There’s trouble brewing in Pittsburgh.
For the second time in as many years, they’ve had an early dispatch in the playoffs and with that issues have come to the limelight.
Mainly, a club that thrives off revenue is losing one of its most major streams — playoff home games.
There’s an incredibly detailed report surrounding what’s going on done by The Athletic’s Rob Rossi and Josh Yohe. Here’s what I see as the most important excerpt from their piece:
Revenue is down, in part because of early playoff exits and in part because of the COVID-19 pandemic, and ownership believes cost-cutting measures are reasonable at this time. Rutherford would be permitted to spend to the cap in-season if ownership was convinced the club was a piece or two away from a deep playoff run, team and industry sources said.
“They’re a revenue-based ownership. They spend what they make,” an industry source said. “Maybe it’s not the best thing to count on playoff home games, but they do, so nobody should be surprised if things tighten there.”
The Penguins have 16 players with guaranteed roster spots who count $68.2 million against an $81.5 million cap. But multiple team and league sources said the Penguins will look to spend in the low- to mid-$70 million range to start next season. To get there, the team will seek trades of multiple veterans, especially because ownership favors those moves over buyouts.
Rutherford told reporters this week he prefers to keep Crosby, Malkin and Letang together. But rival executives expect him to explore a Letang trade, for multiple reasons.
“Letang’s market value is better, if you can believe it,” said one executive, who does not believe Rutherford will ultimately move Letang. “Malkin can pick where he wants to go, and do you get him for just two years and he goes back to Russia? With Letang, the only thing you’re worried about is his health. Can he stay healthy? He’s still a top defenseman and you’re probably going to keep him around if you get him, so (the Penguins) would get more for him, I’d think.”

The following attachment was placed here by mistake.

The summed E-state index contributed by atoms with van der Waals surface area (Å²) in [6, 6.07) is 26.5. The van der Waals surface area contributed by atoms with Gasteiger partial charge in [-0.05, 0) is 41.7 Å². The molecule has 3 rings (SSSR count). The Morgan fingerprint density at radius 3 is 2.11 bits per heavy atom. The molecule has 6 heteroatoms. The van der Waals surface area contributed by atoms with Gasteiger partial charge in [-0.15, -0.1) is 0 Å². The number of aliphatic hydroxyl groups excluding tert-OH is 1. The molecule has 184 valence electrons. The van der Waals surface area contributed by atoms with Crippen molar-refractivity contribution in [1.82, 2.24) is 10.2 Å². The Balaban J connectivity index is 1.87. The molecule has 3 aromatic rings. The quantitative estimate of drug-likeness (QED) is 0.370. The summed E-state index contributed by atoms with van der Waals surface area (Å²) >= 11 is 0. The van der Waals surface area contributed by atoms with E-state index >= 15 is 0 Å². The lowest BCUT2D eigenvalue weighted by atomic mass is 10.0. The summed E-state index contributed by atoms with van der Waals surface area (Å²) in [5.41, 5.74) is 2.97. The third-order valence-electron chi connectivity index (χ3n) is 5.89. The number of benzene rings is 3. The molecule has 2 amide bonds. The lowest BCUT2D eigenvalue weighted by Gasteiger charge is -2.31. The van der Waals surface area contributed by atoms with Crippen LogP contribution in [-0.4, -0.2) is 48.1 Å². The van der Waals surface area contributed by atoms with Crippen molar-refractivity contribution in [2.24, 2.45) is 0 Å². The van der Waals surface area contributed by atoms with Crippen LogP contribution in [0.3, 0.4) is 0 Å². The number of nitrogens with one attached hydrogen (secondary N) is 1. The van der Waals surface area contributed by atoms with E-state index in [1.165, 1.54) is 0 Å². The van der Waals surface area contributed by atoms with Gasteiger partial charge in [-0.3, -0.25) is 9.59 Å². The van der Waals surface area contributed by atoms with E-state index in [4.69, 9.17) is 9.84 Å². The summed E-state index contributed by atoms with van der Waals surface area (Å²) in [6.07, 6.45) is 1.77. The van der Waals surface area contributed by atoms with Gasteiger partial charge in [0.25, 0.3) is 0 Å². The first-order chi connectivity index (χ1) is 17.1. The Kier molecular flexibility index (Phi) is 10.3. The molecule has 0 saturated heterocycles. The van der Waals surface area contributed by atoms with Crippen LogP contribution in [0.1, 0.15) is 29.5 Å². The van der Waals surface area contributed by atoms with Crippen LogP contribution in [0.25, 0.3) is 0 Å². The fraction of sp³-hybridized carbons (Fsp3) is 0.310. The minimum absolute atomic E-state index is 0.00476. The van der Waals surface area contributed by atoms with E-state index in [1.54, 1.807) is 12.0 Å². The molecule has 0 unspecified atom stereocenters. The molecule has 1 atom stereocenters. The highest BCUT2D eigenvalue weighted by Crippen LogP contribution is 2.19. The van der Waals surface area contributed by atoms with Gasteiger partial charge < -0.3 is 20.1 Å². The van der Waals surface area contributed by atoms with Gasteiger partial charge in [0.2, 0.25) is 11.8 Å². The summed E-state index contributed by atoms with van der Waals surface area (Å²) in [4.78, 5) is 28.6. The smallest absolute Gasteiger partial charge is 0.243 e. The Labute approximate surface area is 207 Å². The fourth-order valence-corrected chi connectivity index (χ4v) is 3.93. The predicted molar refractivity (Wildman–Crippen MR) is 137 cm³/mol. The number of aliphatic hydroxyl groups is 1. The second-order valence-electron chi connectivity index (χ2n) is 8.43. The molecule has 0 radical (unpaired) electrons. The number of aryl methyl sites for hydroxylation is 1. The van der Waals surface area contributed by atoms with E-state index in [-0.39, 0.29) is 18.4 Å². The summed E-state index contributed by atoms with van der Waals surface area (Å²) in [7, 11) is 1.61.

Added another league executive: “I’d take either guy, are you kidding? Malkin was incredible last season. You add that guy, you’re adding a true No. 1 center. But people think he’d only go a couple of places, and I don’t really see Jimmy or Mario breaking up Crosby and Malkin. They’re legends. They’re still great. And who the hell is going to play center behind Crosby?”
Like Crosby, Malkin’s contract contains a full no-movement clause. Letang’s contract has a modified clause, making him easier to move.
As an organization, the Penguins are deeper with defensemen than they are centers. While there is agreement among ownership and management that the Penguins would not “win” a trade of either Malkin or Letang, a return of draft picks, prospects and cap space would not be without value.
While a bit lengthy, it helps to give an idea of where the Penguins’ heads are at and this is where the Oilers may be able to take advantage of the Penguins.
The first and most obvious acquisition could be that of defenceman Kris Letang.
While he’s not the defenceman he once was, Letang continues to be an offensive threat from the blueline. In the last three years, he’s scored the eighth-most points among defencemen.
At 33 years old this past season, he’s provided offence at a seven percent rate higher than league average while proving defence four percent below league average, according to hockeyviz.com. Over the last three years, Letang’s possession numbers have remained strong despite a dip in the last season. He continues to be a minute muncher playing over 25 minutes a night.
Letang has two years left on a contract paying him $7.25-million and according to Puckpedia, has a base salary of just as much.